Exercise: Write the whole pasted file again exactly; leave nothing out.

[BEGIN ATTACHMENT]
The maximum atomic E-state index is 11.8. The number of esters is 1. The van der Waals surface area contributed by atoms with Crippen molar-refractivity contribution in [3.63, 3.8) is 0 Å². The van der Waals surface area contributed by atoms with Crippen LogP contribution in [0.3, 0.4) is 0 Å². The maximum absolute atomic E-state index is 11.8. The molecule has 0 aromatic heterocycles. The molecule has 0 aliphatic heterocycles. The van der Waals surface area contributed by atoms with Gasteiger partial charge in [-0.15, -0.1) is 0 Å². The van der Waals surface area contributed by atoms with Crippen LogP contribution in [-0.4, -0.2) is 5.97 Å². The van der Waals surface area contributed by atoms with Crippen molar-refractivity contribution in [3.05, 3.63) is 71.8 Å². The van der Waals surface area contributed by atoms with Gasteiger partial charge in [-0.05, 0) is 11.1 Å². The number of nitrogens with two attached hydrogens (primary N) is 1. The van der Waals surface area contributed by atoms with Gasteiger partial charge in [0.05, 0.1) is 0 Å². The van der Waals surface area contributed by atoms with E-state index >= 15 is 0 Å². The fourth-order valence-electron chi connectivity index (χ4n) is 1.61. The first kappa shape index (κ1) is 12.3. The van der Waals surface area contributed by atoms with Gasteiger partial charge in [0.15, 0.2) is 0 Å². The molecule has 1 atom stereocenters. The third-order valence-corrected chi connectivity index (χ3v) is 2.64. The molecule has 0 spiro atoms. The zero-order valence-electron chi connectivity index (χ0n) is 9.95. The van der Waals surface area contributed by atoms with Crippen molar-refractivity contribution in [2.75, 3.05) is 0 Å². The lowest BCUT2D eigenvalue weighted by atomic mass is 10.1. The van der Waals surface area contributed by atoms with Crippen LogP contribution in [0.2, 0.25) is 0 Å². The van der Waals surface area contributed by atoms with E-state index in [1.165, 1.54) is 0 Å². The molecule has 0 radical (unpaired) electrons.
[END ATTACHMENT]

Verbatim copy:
The maximum atomic E-state index is 11.8. The number of esters is 1. The van der Waals surface area contributed by atoms with Crippen molar-refractivity contribution in [3.63, 3.8) is 0 Å². The van der Waals surface area contributed by atoms with Crippen LogP contribution in [0.3, 0.4) is 0 Å². The maximum absolute atomic E-state index is 11.8. The molecule has 0 aromatic heterocycles. The molecule has 0 aliphatic heterocycles. The van der Waals surface area contributed by atoms with Gasteiger partial charge in [-0.15, -0.1) is 0 Å². The van der Waals surface area contributed by atoms with Crippen LogP contribution in [-0.4, -0.2) is 5.97 Å². The van der Waals surface area contributed by atoms with Crippen molar-refractivity contribution in [3.05, 3.63) is 71.8 Å². The van der Waals surface area contributed by atoms with Gasteiger partial charge in [-0.05, 0) is 11.1 Å². The number of nitrogens with two attached hydrogens (primary N) is 1. The van der Waals surface area contributed by atoms with Gasteiger partial charge in [0.05, 0.1) is 0 Å². The van der Waals surface area contributed by atoms with E-state index >= 15 is 0 Å². The fourth-order valence-electron chi connectivity index (χ4n) is 1.61. The first kappa shape index (κ1) is 12.3. The van der Waals surface area contributed by atoms with Gasteiger partial charge in [0.15, 0.2) is 0 Å². The molecule has 1 atom stereocenters. The third-order valence-corrected chi connectivity index (χ3v) is 2.64. The molecule has 0 spiro atoms. The zero-order valence-electron chi connectivity index (χ0n) is 9.95. The van der Waals surface area contributed by atoms with Crippen molar-refractivity contribution in [2.75, 3.05) is 0 Å². The lowest BCUT2D eigenvalue weighted by atomic mass is 10.1. The van der Waals surface area contributed by atoms with Crippen LogP contribution in [0.2, 0.25) is 0 Å². The van der Waals surface area contributed by atoms with E-state index in [1.165, 1.54) is 0 Å². The molecule has 0 radical (unpaired) electrons.